He took almost all of the stock, with a few partners investing $1,000 each for a single share.  These included Jesse Yarnell, a newpaper publisher; Dan McFarland, who invested heavily in the Boom of the 1880s; Lehman T. Garnsey, a new arrival in the area and an investor in what became Burbank; Edward A. Forrester,  a real estate developer and future county supervisor; and John B. Baskin, who became the sales agent for the new firm.

Baskin immediately began an aggressive marketing and promotional campaign for the subdivision of San Fernando-area land, doing so in a hyper-competitive environment in which almost every new project featured the finest soil, the balmiest climate, ample water and amenties galore.

One of the frequently-mentioned elements of the company’s holdings was the fact that the remains of Mission San Fernando were surrounded by the tract and the usual comparisons were made between the “days of old” represented by the crumbling walls of the mission and the progress represented in the Boom of the 1880s.


Los Angeles Herald, 3 July 1887.

The first advertisements were published in local newspapers on 3 July and sales commenced two days later, including town lots as well as parcels ranging from 10 to 640 acres.  Baskin hired William Hammond Hall, California State Engineer and an expert on water, to develop a comprehensive irrigation plan for water derived from local creeks (such as Pacoima) and springs.  Hall also offered his opinion that Porter Land and Water controlled “really first-rate valley lands for cultivation, with soils not to be surpassed for fertility” as well as “in a neighborhood  whose climate is well-adapted to the best class of agricultural, horticultural and vineyard productions usual in this country.”

On 22 July, it was announced that the firm bought a lot in San Fernando from Martin Murnane for a hotel–this became the 70-room Porter Hotel, though it was originally the San Fernando Mission Hotel.  Two days later, Baskin published a “card” in the Los Angeles Herald with a statement from long-time local residents attesting to the fact that “the oranges produced on said ranch are as fine as any we have seen in the State, and we further swear that scale bugs do not, and never have existed on any trees on the ranch.”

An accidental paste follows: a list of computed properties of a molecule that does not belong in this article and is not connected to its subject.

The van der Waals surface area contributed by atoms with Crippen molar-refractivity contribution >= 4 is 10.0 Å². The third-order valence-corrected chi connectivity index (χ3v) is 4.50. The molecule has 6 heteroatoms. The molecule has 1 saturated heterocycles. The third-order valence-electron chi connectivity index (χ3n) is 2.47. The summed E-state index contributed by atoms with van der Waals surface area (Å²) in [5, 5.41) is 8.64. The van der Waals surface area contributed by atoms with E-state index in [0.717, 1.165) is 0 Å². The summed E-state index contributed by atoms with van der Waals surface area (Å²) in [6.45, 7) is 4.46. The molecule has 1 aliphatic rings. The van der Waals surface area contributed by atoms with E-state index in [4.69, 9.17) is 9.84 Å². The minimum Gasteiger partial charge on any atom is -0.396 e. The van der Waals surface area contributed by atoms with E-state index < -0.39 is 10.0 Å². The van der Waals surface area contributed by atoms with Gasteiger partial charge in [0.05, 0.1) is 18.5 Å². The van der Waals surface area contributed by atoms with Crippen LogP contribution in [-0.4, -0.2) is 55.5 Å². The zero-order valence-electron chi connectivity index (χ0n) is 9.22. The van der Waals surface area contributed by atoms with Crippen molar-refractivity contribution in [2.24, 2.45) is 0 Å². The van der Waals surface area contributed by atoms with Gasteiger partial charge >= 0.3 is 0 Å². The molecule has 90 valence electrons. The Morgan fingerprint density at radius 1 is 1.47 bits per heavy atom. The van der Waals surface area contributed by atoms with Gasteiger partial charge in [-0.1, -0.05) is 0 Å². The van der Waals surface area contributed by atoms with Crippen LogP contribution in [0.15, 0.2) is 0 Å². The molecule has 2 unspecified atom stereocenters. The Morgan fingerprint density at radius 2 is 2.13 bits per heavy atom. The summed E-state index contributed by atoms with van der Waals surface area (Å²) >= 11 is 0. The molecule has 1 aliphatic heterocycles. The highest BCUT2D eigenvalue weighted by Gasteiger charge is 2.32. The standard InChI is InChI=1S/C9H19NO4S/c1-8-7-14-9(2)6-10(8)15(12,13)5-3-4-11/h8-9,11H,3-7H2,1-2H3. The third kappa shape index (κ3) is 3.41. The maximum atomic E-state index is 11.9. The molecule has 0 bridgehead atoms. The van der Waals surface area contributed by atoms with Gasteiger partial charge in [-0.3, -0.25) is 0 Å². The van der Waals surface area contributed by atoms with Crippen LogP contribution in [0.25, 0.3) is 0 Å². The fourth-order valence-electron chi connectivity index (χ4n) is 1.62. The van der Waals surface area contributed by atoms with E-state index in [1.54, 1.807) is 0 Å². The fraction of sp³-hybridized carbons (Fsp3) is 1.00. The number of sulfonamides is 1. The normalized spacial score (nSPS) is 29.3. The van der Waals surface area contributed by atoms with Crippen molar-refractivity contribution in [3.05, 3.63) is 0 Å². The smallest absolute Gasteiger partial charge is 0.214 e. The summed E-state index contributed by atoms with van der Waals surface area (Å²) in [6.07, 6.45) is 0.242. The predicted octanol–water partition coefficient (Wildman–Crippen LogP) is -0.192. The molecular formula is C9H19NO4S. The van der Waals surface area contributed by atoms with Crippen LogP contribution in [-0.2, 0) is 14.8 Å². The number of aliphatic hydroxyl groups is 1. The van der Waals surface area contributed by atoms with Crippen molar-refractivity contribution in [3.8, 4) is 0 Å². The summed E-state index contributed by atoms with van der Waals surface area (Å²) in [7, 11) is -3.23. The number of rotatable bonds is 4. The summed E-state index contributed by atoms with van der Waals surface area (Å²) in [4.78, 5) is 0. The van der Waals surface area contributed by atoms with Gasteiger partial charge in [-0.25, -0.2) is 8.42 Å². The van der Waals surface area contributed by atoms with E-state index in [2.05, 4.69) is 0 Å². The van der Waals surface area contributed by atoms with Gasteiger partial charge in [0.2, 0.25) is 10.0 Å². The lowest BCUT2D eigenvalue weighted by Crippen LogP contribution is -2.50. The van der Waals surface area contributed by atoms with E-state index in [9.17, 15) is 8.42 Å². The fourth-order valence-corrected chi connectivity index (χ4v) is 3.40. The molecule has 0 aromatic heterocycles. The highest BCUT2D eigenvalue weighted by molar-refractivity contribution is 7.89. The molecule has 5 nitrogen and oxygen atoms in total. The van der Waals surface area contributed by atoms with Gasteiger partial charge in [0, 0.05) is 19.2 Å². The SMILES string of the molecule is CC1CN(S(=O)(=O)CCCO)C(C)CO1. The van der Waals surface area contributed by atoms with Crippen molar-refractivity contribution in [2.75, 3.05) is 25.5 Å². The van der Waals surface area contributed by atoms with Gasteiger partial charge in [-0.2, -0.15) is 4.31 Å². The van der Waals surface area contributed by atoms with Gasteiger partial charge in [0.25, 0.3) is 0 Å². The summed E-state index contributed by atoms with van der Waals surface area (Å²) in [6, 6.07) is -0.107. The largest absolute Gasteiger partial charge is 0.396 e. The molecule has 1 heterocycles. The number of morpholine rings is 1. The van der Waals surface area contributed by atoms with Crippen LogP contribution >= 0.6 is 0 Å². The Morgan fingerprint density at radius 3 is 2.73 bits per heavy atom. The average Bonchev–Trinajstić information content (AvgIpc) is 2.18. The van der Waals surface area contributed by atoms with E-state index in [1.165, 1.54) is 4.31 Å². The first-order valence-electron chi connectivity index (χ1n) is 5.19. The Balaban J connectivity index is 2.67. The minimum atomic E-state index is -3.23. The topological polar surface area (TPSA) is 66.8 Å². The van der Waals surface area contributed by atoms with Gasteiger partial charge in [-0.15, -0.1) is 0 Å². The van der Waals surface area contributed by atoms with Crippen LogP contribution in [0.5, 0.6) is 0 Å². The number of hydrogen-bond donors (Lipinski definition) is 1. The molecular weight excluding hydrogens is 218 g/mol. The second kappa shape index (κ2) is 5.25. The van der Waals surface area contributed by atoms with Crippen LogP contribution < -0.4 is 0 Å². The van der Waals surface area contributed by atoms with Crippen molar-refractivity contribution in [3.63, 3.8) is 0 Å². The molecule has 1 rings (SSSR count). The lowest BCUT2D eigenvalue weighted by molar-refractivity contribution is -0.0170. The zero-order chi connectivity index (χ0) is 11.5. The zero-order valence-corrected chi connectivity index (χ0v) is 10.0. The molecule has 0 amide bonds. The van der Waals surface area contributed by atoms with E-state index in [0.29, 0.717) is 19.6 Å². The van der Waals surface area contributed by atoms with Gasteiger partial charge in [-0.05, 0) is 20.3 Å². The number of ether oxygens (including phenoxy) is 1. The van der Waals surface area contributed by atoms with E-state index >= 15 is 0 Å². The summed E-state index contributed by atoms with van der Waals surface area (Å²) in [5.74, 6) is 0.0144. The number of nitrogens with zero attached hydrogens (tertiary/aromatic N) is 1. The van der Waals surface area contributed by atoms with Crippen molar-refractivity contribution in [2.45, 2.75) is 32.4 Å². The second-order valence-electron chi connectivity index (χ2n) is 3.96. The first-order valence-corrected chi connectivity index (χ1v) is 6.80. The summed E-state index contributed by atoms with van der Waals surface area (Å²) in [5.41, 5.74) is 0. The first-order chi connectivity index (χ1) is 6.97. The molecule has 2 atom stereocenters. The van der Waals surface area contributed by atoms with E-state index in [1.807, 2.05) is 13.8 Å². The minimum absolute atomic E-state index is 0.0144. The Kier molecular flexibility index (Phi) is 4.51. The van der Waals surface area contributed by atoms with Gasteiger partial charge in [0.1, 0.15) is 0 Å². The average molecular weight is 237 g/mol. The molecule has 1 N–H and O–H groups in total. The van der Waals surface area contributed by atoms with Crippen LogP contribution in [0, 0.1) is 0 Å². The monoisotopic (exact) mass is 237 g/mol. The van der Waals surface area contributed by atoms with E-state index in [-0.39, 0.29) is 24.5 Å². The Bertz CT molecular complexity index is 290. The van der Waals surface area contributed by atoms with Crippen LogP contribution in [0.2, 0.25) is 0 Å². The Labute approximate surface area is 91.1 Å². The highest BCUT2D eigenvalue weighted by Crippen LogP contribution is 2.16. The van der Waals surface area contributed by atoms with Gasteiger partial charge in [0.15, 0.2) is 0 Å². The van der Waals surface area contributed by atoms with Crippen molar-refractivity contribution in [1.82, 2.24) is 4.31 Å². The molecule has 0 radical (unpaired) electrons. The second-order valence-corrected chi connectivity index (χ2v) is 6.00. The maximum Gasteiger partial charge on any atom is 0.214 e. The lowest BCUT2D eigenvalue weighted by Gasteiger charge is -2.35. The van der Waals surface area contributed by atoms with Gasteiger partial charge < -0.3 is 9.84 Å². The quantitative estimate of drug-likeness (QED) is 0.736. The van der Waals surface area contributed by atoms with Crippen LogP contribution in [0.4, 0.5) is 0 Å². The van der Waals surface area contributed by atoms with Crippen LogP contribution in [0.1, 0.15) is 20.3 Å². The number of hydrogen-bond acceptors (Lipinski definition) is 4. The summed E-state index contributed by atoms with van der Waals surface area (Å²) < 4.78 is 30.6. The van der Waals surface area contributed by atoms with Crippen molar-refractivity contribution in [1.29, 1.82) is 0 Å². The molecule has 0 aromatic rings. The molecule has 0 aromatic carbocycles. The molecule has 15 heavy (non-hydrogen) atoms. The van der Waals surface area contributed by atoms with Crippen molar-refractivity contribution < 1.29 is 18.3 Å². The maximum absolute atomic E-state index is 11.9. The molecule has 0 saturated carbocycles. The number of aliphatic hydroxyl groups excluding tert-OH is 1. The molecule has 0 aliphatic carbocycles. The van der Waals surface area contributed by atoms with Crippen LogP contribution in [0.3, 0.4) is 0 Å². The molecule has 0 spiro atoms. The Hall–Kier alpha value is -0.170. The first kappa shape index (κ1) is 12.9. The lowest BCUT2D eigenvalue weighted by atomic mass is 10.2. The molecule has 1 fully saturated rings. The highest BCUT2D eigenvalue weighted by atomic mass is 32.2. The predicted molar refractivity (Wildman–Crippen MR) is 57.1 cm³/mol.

The signatories included Porter’s ranching partner, Henry C. Hubbard; Benigno Pico, who was married to Edward Forrester’s sister in a rare inter-ethnic marriage of the time; Southern Pacific station agent, W.H. Griswold; John T. Wilson; and Wilson’s father-in-law, Gerónimo López.  Lopez’s 25 years of residency in the area (meaning his arrival was in 1861 or 1862) was by far the longest of the eight signatories, who swore their statement before San Fernando’s justice of the peace, T.S. Smith.


Los Angeles Herald, 12 October 1887

In late August, the biggest sale registered by Porter Land and Water was 1,500 acres in the center of the tract to Theodore Wisendanger, a native of Switzerland, who came to Los Angeles in 1884, just before the boom erupted, for some $250,000.  Wisendanger, upon his arrival in the area, taught briefly at a little new and unknown Methodist college called U.S.C. and then dove headlong into real estate, developing some 3,000 acres and building hundreds of houses.  He also was a pioneer in building apartments, amassing a portfolio of some forty buildings, though he died poor and almost forgotten in 1919.

The Porter Land and Water Company even tried to sell stock on the new Los Angeles Stock Exchange, offering initially for the $1,000 per share price assigned in the company’s formation.  As the boom moved into 1888, the offered value rose to nearly $1,200, though it is unknown how many investors joined in.  The company did add two directors, enlarging its number to seven, that year.

As 1888 dawned, the company was offering its land for $50 an acre, with a 40-acre lot being the most commonly marketed and sold plot.  An upfront cash payment of 1/3 was expected, with the remainder due either in one or two years at 6% interest.  In February, it was announced that a little under 500 acres of the property was being planted to oranges to demonstrate the fertility of the soil, the absence of pests, and the abundance of water that would make cirtus raising a profitable endeavor on the firm’s lands.